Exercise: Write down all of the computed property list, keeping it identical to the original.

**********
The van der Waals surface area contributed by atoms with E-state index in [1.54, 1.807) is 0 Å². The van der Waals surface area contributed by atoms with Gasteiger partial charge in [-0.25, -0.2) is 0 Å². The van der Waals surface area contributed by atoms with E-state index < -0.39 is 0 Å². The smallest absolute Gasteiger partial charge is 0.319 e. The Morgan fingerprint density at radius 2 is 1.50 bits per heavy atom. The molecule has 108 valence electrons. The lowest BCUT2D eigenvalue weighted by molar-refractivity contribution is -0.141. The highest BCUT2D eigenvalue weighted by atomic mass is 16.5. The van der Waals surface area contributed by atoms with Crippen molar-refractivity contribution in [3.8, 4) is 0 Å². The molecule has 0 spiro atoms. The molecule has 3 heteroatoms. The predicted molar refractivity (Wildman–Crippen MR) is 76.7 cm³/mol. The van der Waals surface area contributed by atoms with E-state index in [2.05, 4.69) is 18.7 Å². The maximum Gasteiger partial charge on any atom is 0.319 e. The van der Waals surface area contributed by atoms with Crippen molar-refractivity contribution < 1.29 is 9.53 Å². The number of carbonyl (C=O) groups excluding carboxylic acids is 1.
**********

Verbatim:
The van der Waals surface area contributed by atoms with E-state index in [1.54, 1.807) is 0 Å². The van der Waals surface area contributed by atoms with Gasteiger partial charge in [-0.25, -0.2) is 0 Å². The van der Waals surface area contributed by atoms with E-state index < -0.39 is 0 Å². The smallest absolute Gasteiger partial charge is 0.319 e. The Morgan fingerprint density at radius 2 is 1.50 bits per heavy atom. The molecule has 108 valence electrons. The lowest BCUT2D eigenvalue weighted by molar-refractivity contribution is -0.141. The highest BCUT2D eigenvalue weighted by atomic mass is 16.5. The van der Waals surface area contributed by atoms with Crippen molar-refractivity contribution in [3.8, 4) is 0 Å². The molecule has 0 spiro atoms. The molecule has 3 heteroatoms. The predicted molar refractivity (Wildman–Crippen MR) is 76.7 cm³/mol. The van der Waals surface area contributed by atoms with E-state index in [2.05, 4.69) is 18.7 Å². The maximum Gasteiger partial charge on any atom is 0.319 e. The van der Waals surface area contributed by atoms with Crippen molar-refractivity contribution < 1.29 is 9.53 Å². The number of carbonyl (C=O) groups excluding carboxylic acids is 1.